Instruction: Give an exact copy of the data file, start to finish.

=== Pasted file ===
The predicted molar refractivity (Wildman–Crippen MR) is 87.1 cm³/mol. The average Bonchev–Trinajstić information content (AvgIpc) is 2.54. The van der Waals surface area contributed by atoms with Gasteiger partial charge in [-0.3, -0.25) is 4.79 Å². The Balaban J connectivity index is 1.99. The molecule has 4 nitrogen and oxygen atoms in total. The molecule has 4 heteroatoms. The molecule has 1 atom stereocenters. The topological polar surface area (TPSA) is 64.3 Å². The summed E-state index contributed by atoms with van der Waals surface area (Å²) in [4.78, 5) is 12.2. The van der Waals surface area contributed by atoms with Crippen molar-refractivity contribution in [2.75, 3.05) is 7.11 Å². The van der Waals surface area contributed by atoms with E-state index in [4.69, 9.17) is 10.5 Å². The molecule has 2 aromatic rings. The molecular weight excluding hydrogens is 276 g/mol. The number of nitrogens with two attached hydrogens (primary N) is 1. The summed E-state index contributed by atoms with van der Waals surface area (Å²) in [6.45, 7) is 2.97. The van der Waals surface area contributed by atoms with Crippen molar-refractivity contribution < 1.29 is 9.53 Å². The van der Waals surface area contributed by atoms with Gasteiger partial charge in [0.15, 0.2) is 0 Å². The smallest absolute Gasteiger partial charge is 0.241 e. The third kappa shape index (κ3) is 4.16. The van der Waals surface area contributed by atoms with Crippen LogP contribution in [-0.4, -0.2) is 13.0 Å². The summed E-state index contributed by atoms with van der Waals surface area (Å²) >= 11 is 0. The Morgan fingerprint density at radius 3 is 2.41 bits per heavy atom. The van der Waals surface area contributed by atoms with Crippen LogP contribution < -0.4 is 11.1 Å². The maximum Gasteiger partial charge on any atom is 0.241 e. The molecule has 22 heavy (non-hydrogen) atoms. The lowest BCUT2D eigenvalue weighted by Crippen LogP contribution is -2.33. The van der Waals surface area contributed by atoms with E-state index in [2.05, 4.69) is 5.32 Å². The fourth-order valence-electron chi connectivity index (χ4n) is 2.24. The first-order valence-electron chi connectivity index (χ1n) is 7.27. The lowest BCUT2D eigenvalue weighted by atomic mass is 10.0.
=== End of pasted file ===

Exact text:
The predicted molar refractivity (Wildman–Crippen MR) is 87.1 cm³/mol. The average Bonchev–Trinajstić information content (AvgIpc) is 2.54. The van der Waals surface area contributed by atoms with Gasteiger partial charge in [-0.3, -0.25) is 4.79 Å². The Balaban J connectivity index is 1.99. The molecule has 4 nitrogen and oxygen atoms in total. The molecule has 4 heteroatoms. The molecule has 1 atom stereocenters. The topological polar surface area (TPSA) is 64.3 Å². The summed E-state index contributed by atoms with van der Waals surface area (Å²) in [4.78, 5) is 12.2. The van der Waals surface area contributed by atoms with Crippen molar-refractivity contribution in [2.75, 3.05) is 7.11 Å². The van der Waals surface area contributed by atoms with E-state index in [4.69, 9.17) is 10.5 Å². The molecule has 2 aromatic rings. The molecular weight excluding hydrogens is 276 g/mol. The number of nitrogens with two attached hydrogens (primary N) is 1. The summed E-state index contributed by atoms with van der Waals surface area (Å²) in [6.45, 7) is 2.97. The van der Waals surface area contributed by atoms with Crippen molar-refractivity contribution < 1.29 is 9.53 Å². The van der Waals surface area contributed by atoms with Gasteiger partial charge in [0.15, 0.2) is 0 Å². The smallest absolute Gasteiger partial charge is 0.241 e. The third kappa shape index (κ3) is 4.16. The van der Waals surface area contributed by atoms with Crippen LogP contribution in [-0.4, -0.2) is 13.0 Å². The summed E-state index contributed by atoms with van der Waals surface area (Å²) >= 11 is 0. The Morgan fingerprint density at radius 3 is 2.41 bits per heavy atom. The van der Waals surface area contributed by atoms with Crippen LogP contribution < -0.4 is 11.1 Å². The maximum Gasteiger partial charge on any atom is 0.241 e. The molecule has 22 heavy (non-hydrogen) atoms. The lowest BCUT2D eigenvalue weighted by Crippen LogP contribution is -2.33. The van der Waals surface area contributed by atoms with E-state index in [2.05, 4.69) is 5.32 Å². The fourth-order valence-electron chi connectivity index (χ4n) is 2.24. The first-order valence-electron chi connectivity index (χ1n) is 7.27. The lowest BCUT2D eigenvalue weighted by atomic mass is 10.0.